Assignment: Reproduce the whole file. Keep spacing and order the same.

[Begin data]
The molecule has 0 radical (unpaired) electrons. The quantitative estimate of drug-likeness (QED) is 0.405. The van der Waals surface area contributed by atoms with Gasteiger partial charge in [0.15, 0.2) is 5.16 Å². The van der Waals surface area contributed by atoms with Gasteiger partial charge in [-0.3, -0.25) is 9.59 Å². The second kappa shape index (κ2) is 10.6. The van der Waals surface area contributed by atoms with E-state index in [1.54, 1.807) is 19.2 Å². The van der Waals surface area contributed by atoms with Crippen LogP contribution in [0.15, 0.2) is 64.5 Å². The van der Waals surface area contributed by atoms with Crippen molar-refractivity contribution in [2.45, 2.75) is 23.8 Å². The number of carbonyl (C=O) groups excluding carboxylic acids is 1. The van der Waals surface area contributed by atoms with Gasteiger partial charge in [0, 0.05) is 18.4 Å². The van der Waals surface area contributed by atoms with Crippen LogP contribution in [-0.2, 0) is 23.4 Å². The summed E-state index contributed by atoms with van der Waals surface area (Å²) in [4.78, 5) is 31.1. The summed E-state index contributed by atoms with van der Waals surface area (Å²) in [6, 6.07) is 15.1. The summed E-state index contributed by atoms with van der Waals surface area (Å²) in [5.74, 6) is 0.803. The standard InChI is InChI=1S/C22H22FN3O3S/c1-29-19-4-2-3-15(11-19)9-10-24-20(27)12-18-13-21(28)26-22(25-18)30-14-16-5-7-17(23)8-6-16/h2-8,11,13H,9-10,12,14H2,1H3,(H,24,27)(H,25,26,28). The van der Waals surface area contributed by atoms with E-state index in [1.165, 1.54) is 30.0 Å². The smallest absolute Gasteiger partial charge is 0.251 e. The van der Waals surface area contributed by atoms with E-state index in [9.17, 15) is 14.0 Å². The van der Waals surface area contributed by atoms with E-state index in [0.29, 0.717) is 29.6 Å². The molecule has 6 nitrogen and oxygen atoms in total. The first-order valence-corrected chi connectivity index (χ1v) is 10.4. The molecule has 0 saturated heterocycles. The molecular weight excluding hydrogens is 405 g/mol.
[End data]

The molecule has 0 radical (unpaired) electrons. The quantitative estimate of drug-likeness (QED) is 0.405. The van der Waals surface area contributed by atoms with Gasteiger partial charge in [0.15, 0.2) is 5.16 Å². The van der Waals surface area contributed by atoms with Gasteiger partial charge in [-0.3, -0.25) is 9.59 Å². The second kappa shape index (κ2) is 10.6. The van der Waals surface area contributed by atoms with E-state index in [1.54, 1.807) is 19.2 Å². The van der Waals surface area contributed by atoms with Crippen LogP contribution in [0.15, 0.2) is 64.5 Å². The van der Waals surface area contributed by atoms with Crippen molar-refractivity contribution in [2.45, 2.75) is 23.8 Å². The number of carbonyl (C=O) groups excluding carboxylic acids is 1. The van der Waals surface area contributed by atoms with Gasteiger partial charge in [0, 0.05) is 18.4 Å². The van der Waals surface area contributed by atoms with Crippen LogP contribution in [-0.2, 0) is 23.4 Å². The summed E-state index contributed by atoms with van der Waals surface area (Å²) in [4.78, 5) is 31.1. The summed E-state index contributed by atoms with van der Waals surface area (Å²) in [6, 6.07) is 15.1. The summed E-state index contributed by atoms with van der Waals surface area (Å²) in [5.74, 6) is 0.803. The standard InChI is InChI=1S/C22H22FN3O3S/c1-29-19-4-2-3-15(11-19)9-10-24-20(27)12-18-13-21(28)26-22(25-18)30-14-16-5-7-17(23)8-6-16/h2-8,11,13H,9-10,12,14H2,1H3,(H,24,27)(H,25,26,28). The van der Waals surface area contributed by atoms with E-state index in [1.165, 1.54) is 30.0 Å². The smallest absolute Gasteiger partial charge is 0.251 e. The van der Waals surface area contributed by atoms with E-state index in [9.17, 15) is 14.0 Å². The van der Waals surface area contributed by atoms with E-state index in [0.29, 0.717) is 29.6 Å². The molecule has 6 nitrogen and oxygen atoms in total. The first-order valence-corrected chi connectivity index (χ1v) is 10.4. The molecule has 0 saturated heterocycles. The molecular weight excluding hydrogens is 405 g/mol.